Hermès thrives above fashion’s fray, its allure steeped in tradition, unrivaled quality and a sportif refinement that finds currency in classicism. That equation works brilliantly for the brand’s leather-goods core, but is tougher to maintain in the more fickle ready-to-wear arena. In nearly five years at the house, Nadège Vanhee-Cybulski has risen to the occasion, developing a leather-based collection component that lives up to the ultra-high standards of the house.
For spring, Vanhee-Cybulski offered clothes for round the clock, paying tribute to the house’s masterful craftspeople by referencing the aprons they wear while working. She started with sturdy weights and sporty pieces. The opening series in mismatched greens impressed and set the tone for a lineup focused on clean, unfussy shapes. Within that, options emerged — skirt and trouser suits with snappy élan; cool long leather vest over pants; subtly arty dresses with peekaboo waist treatment or asymmetric pleats. As the show progressed, Vanhee-Cybulski worked in increasingly lighter weights of leather, finishing with lovely dresses made of leather panels affixed to organdy. She also offered some great-looking fabric options such as an urbane sleeveless smoking and a fluid black dress with free-flowing cape overlay. It all had a crisp, tony-chic polish.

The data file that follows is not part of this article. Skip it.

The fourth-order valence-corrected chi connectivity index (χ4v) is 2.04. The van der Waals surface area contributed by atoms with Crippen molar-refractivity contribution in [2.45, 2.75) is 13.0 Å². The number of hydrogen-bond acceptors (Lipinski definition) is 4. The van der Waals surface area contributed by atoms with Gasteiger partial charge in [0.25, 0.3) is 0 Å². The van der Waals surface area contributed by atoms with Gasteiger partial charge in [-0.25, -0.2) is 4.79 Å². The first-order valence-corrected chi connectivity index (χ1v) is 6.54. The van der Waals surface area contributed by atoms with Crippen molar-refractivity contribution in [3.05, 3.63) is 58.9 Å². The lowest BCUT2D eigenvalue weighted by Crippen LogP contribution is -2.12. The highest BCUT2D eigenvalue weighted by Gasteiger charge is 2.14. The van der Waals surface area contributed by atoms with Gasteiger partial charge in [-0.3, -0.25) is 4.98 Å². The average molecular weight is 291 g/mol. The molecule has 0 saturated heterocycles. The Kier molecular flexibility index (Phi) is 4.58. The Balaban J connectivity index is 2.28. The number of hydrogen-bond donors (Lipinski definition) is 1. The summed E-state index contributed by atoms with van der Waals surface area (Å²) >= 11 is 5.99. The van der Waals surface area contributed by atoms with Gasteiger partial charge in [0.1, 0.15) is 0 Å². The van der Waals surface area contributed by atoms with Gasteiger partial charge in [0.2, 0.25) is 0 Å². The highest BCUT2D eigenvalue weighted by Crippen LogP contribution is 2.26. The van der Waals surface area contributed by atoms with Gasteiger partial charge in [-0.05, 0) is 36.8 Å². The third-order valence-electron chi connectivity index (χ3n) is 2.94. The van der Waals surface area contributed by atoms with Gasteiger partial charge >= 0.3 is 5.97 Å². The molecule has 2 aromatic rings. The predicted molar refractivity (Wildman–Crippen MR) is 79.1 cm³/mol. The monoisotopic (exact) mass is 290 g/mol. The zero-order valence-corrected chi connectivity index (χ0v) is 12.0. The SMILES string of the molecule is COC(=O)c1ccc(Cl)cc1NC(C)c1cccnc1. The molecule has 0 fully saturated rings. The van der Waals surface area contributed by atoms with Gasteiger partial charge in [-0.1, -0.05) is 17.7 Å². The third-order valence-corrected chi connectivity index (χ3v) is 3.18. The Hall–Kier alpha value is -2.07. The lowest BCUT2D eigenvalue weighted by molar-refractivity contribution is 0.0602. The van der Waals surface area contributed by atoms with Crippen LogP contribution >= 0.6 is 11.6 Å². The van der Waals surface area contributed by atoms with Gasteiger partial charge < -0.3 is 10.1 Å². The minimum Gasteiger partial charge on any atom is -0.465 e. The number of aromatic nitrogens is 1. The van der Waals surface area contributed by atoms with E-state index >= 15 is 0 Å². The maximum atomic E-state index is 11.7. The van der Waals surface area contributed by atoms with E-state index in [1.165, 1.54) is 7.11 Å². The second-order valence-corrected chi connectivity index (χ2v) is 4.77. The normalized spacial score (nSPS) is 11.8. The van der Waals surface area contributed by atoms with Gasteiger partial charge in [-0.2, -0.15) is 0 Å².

Yet there was an elephant on the runway — the leather elephant. Despite fashion’s ascendant animal-free movement, it’s unlikely that leather goods overall are endangered, especially those iconic beauties Kelly and Birkin. (To that point, Hermès had a sustainable ethos long before sustainability was a thing. Would anyone send an Hermès bag/scarf/whatever to landfill? Rhetorical.) But women who revere their Hermès bags, and even leather outerwear, may be increasingly less comfortable with leather as a general wardrobe staple, whether for ethical reasons or because they don’t want to risk being called out.
“Our metamorphoses has become our new idealism,” read the show’s heady program notes. Perhaps now is the time for Vanhee-Cybulski to push the Hermès metamorphoses further and integrate more fabrics into the mix, along the lines of Fendi’s ongoing expansion beyond fur. It would allow her greater creative freedom and make sense in this cultural moment. Tradition is a virtue. But so is pragmatism.